Tuesday, December 31, 2013

My Breakfast Lunch and Dinner

Today I came across a photo on Instagram of diet pills. The hashtag was #mybreakfastlunchanddinner. It made me angry. I used the same hashtag in describing my TPN aka IV nutrition. This person also said food was not needed. It made me angry because food is needed. Food is needed to survive. Food is good and I would love to eat food if I could. However I can't because I have Gastroparesis and food allergies. It is not an option for me to eat or not. Yet, this person is taking food for granted as I would cry just to have one meal that is pain free. I don't see how it is worth it to use diet pills daily instead of eating. There are so many of us in the world who are unable to eat food. Fed by an IV or feeding tube. I'm not lucky because I am so skinny. I would rather be fat and happy than skinny and starving. I wonder if this person would think I'm lucky because I am fed into my heart and can't eat anything? Not able to gain weight having countless hospital stays, doctor appointments, and surgeries...yeah I'm lucky alright! Lucky to be sick and starving 24/7. Maybe I would see this differently if I wasn't sick. I'm jealous of someone who can eat REAL FOOD!! She chooses not to eat. On another not diet pills are extremely unhealthy and you are more than likely to gain back the weight you just recently lost by starving your body of nutrition and taking these pills. It almost seems unfair. Like can I trade places with her and eat all the food I want to if she doesn't want to eat? Gastroparesis is a disease that paralyzes the stomach. Food and liquids will sit in my stomach for hours and not move until I puke it up or my stomach decides to function slowly. Learn more here: gpact.org. Even into my intestines my digestive tract will not work properly. This is why I am giving TPN daily so I can survive and receive proper nutrition without becoming malnourished. Next time you think about skipping a meal or several and taking diet pills. Think of me and the thousands of people out there living with chronic GI conditions that give our body the inability to take in food properly. You never know how lucky you are to eat food unless you are unable to.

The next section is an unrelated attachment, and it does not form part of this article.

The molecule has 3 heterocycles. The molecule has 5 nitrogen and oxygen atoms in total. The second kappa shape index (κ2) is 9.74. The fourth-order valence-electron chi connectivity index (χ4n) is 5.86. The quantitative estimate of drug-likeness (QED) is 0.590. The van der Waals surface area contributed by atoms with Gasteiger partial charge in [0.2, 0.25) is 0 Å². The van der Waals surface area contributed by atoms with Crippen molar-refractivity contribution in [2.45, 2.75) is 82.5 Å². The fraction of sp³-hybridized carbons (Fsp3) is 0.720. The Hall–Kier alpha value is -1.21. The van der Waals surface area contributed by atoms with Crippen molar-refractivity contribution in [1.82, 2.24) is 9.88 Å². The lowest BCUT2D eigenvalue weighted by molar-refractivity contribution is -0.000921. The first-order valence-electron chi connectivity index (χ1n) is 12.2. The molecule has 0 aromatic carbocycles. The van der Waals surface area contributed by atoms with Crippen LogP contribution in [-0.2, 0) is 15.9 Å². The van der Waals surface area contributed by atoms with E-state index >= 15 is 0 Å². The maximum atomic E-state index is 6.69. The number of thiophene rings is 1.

God Won't Give You more Than You Can Handle.

"Never get mad at God for what He can put you through."

This year has tested my faith more than I will ever know. 2013 was definitely not my friend. It included several surgeries, hospital stays, and doctor appointments. I've been struggling a lot with everything that has been going on. I'll admit it is hard to trust God to take care of everything when it seems that nothing has ever gone right. It is something far beyond my understanding or anyone else's understanding. No matter what happens today, tomorrow or the next day. God's got this. He will save the day. My struggle is what makes me special and I am lucky God chose me out of everyone to live this fight everyday. No I don't like it nor am I happy about having to deal with this. Maybe he is just building up my strength for something even better. Something that is amazing and far beyond what I could ever expect. Look at the positives because of Him I will be okay and I just have to keep telling myself that. This fight is a battle that is so hard yet it is beautiful. My life is beautiful because it is turning out just the way God planned it to and he wants me to be thankful for all the opportunities in my life. Life is hard, yet it is so beautiful. <3

Friday, December 27, 2013

Goodbye 2013, Hello 2014

2013 has brought me trials. Ups and downs, good things and bad things, and also miracles.
The Good Things
-I started at a new school and love it!
-Took a mission trip to the beach
-Made some amazing new friends
-Tyler's surgeon was able to reverse his ostomy and reconnect his GI tract
-I was confirmed in May
-I gained two more safe foods making our total three
-Went to the ACC Championship game!
-Was in our Children's Hospital Radiothon

The Bad Things
-I was diagnosed with Gastroparesis in September
-I need a central line to live and I'm TPN dependent.
-I am NPO
-Had six surgeries
-Lost a lot of my independence.
-Failed nearly 50 food trials
-Missed half a semester of school

Although life has not been easy this past year I've been happy with how things are going. I've missed out on a lot but also had some amazing opportunities despite my diseases. I am blessed beyond compare to have so many people's support in my life. I am praying that 2014 is a much better year for me health wise and I can't wait to see what life has in store for me next!

I Believe in Superheroes